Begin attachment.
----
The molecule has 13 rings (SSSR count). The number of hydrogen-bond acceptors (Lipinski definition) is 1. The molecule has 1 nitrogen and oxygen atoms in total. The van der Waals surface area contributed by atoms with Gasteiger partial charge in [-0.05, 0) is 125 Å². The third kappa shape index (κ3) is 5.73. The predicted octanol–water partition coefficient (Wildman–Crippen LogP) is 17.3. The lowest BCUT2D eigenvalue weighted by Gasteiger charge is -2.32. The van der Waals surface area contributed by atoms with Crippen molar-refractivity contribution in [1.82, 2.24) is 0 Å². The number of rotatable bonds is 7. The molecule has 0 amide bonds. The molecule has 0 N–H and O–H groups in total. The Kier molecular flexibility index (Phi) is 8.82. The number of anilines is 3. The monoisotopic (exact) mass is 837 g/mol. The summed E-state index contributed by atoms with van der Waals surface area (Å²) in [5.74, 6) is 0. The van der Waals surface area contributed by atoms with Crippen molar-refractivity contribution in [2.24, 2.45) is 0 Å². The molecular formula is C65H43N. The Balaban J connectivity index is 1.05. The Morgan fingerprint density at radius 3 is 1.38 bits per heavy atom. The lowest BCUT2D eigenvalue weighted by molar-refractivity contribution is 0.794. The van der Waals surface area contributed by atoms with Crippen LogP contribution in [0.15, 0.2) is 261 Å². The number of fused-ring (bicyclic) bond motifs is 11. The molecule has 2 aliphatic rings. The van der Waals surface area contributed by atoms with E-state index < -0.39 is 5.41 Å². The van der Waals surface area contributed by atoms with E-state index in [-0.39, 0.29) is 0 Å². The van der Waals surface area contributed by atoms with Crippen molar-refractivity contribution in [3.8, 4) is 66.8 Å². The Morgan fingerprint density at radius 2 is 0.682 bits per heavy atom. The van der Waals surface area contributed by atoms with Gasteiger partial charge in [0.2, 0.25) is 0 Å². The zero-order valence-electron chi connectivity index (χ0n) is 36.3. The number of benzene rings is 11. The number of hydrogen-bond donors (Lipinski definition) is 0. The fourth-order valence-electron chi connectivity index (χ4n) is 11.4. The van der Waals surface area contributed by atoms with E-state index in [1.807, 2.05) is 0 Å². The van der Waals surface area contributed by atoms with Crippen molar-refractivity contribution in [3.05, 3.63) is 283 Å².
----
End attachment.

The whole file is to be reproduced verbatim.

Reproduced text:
The molecule has 13 rings (SSSR count). The number of hydrogen-bond acceptors (Lipinski definition) is 1. The molecule has 1 nitrogen and oxygen atoms in total. The van der Waals surface area contributed by atoms with Gasteiger partial charge in [-0.05, 0) is 125 Å². The third kappa shape index (κ3) is 5.73. The predicted octanol–water partition coefficient (Wildman–Crippen LogP) is 17.3. The lowest BCUT2D eigenvalue weighted by Gasteiger charge is -2.32. The van der Waals surface area contributed by atoms with Crippen molar-refractivity contribution in [1.82, 2.24) is 0 Å². The number of rotatable bonds is 7. The molecule has 0 amide bonds. The molecule has 0 N–H and O–H groups in total. The Kier molecular flexibility index (Phi) is 8.82. The number of anilines is 3. The monoisotopic (exact) mass is 837 g/mol. The summed E-state index contributed by atoms with van der Waals surface area (Å²) in [5.74, 6) is 0. The van der Waals surface area contributed by atoms with Crippen molar-refractivity contribution in [2.24, 2.45) is 0 Å². The molecular formula is C65H43N. The Balaban J connectivity index is 1.05. The Morgan fingerprint density at radius 3 is 1.38 bits per heavy atom. The lowest BCUT2D eigenvalue weighted by molar-refractivity contribution is 0.794. The van der Waals surface area contributed by atoms with Crippen LogP contribution in [0.15, 0.2) is 261 Å². The number of fused-ring (bicyclic) bond motifs is 11. The molecule has 2 aliphatic rings. The van der Waals surface area contributed by atoms with E-state index < -0.39 is 5.41 Å². The van der Waals surface area contributed by atoms with E-state index in [-0.39, 0.29) is 0 Å². The van der Waals surface area contributed by atoms with Crippen molar-refractivity contribution in [3.8, 4) is 66.8 Å². The Morgan fingerprint density at radius 2 is 0.682 bits per heavy atom. The van der Waals surface area contributed by atoms with Gasteiger partial charge in [0.2, 0.25) is 0 Å². The zero-order valence-electron chi connectivity index (χ0n) is 36.3. The number of benzene rings is 11. The number of hydrogen-bond donors (Lipinski definition) is 0. The fourth-order valence-electron chi connectivity index (χ4n) is 11.4. The van der Waals surface area contributed by atoms with E-state index in [1.807, 2.05) is 0 Å². The van der Waals surface area contributed by atoms with Crippen molar-refractivity contribution in [3.05, 3.63) is 283 Å².